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20 February 2019
It might be common for employees to occasionally dread the thought of turning up to work on a Monday morning, but in January employees are likely to take 53% more sick days than in any other month. High levels of short-term sickness absence can be a costly problem for organisations. This article looks at the steps employers can take to manage short-term sickness absence.
The first Monday in February is commonly referred to as national 'sickie' day – the day of the year when employees are most likely to call in sick. However, according to a former Cardiff University psychologist's formula, the start of the year also has the misfortune to host Blue Monday – the third Monday in January classed as the most depressing day of the year. A study by Exeter University found that Blue Monday could cost the UK economy £93 billion due to employees calling into work unwell; therefore, it seems that Blue Monday sees higher levels of sickness absence than national sickie day. Irrespective of the battle between Blue Monday and national sickie day for the top spot, absenteeism on a Monday is nothing new for employers. The absence rate on Mondays is nearly double that of Fridays (23.5% compared to 13.2%) and accounted for nine of the top 10 days of sickness absence days recorded in 2017.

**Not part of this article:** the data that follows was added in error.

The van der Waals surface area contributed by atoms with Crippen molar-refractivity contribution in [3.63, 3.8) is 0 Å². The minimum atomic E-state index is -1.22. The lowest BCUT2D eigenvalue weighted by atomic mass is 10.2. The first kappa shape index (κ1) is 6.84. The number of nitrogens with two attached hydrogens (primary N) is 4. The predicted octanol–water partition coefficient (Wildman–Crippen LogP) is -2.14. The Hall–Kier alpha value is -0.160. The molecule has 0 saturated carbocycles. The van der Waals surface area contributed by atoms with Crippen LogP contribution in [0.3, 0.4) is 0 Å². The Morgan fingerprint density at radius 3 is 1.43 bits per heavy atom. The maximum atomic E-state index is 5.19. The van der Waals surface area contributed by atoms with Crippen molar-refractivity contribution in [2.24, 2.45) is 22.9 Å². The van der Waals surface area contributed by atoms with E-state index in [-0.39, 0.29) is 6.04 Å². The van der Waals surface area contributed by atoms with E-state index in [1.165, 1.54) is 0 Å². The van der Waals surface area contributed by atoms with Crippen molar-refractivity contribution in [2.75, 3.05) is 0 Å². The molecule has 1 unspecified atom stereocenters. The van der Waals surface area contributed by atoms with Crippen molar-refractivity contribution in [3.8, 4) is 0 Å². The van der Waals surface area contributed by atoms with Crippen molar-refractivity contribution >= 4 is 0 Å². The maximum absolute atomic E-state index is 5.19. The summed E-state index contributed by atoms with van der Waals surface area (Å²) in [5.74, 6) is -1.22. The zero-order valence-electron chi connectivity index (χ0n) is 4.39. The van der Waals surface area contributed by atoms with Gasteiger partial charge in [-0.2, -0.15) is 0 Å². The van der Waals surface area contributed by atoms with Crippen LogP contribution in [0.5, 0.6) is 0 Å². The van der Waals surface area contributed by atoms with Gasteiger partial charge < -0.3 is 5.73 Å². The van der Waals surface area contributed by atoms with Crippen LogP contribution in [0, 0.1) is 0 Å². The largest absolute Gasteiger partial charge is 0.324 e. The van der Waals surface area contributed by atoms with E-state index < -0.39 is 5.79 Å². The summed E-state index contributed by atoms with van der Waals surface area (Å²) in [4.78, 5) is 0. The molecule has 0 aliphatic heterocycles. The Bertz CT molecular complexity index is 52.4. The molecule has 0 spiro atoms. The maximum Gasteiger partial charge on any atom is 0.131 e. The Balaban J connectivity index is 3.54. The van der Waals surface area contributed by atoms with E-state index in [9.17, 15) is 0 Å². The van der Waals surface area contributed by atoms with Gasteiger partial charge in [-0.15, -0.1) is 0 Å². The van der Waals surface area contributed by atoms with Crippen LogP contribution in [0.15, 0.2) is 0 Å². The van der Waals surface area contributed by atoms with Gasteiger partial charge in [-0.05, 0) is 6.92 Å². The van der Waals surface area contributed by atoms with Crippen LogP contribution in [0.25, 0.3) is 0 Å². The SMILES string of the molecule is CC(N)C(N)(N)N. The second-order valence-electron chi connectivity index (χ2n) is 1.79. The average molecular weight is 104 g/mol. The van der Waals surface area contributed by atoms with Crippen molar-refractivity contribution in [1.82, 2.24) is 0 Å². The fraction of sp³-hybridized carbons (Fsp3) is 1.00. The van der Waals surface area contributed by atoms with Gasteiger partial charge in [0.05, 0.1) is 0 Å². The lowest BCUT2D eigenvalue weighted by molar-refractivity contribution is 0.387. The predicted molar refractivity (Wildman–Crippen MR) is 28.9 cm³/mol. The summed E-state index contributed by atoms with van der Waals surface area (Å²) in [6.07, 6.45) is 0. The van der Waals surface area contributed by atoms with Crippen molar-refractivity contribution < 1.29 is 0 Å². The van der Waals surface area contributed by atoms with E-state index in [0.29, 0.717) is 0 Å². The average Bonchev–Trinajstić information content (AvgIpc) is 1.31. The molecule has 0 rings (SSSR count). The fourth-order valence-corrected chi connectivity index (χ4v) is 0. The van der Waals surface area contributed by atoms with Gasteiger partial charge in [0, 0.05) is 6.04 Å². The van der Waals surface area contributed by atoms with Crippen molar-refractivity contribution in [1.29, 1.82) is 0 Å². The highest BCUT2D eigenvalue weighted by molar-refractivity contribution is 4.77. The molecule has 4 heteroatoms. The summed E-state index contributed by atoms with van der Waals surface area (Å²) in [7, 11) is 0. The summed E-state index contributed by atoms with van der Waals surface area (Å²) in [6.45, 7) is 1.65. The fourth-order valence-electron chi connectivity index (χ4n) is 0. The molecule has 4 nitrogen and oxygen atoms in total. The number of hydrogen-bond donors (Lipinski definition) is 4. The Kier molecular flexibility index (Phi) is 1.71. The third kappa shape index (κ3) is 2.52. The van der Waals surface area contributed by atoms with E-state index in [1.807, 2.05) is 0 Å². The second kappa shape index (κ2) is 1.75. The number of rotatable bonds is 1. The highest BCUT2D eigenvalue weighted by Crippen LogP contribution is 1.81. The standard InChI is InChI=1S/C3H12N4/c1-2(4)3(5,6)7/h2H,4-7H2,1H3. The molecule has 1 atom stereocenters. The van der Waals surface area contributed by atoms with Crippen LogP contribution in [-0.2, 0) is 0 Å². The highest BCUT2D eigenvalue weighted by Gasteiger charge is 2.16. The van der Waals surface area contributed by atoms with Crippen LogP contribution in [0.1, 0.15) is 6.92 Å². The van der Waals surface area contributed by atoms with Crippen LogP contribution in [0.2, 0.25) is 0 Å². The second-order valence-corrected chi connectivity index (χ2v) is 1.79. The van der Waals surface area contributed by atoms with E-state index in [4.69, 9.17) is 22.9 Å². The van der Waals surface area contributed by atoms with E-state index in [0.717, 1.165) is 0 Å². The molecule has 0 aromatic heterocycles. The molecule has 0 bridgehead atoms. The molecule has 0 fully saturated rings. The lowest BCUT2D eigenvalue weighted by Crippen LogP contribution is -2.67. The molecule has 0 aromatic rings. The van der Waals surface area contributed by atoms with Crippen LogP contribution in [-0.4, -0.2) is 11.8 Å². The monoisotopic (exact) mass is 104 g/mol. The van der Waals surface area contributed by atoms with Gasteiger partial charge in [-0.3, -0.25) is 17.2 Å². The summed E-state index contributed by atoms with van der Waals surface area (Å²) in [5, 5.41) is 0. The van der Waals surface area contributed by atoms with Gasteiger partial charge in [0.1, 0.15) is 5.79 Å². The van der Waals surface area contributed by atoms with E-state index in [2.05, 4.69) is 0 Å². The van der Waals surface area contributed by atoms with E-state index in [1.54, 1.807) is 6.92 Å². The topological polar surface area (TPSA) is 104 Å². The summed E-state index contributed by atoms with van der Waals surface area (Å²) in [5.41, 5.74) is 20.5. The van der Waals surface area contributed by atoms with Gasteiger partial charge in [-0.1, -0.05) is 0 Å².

Employers are likely to experience the highest levels of sickness absence between January and March compared with the rest of the year. Leaving aside cases of genuine sickness absence, a spike in absences during the cold winter months could be because of factors including:
The latest sickness absence figures from the Office for National Statistics showed that more than 34 million working days were lost to minor illnesses, such as coughs and colds in 2017. Sickness absences in 2018 cost UK employers an average of £656 per employee, with the impact of this more acutely felt by small to medium businesses.
Employers looking to tackle short-term intermittent sickness absence may want to consider the following steps:
For further information on this topic please contact Amy Nevins at Lewis Silkin by telephone (+44 20 7074 8000) or email (email@example.com). The Lewis Silkin website can be accessed at www.lewissilkin.com.
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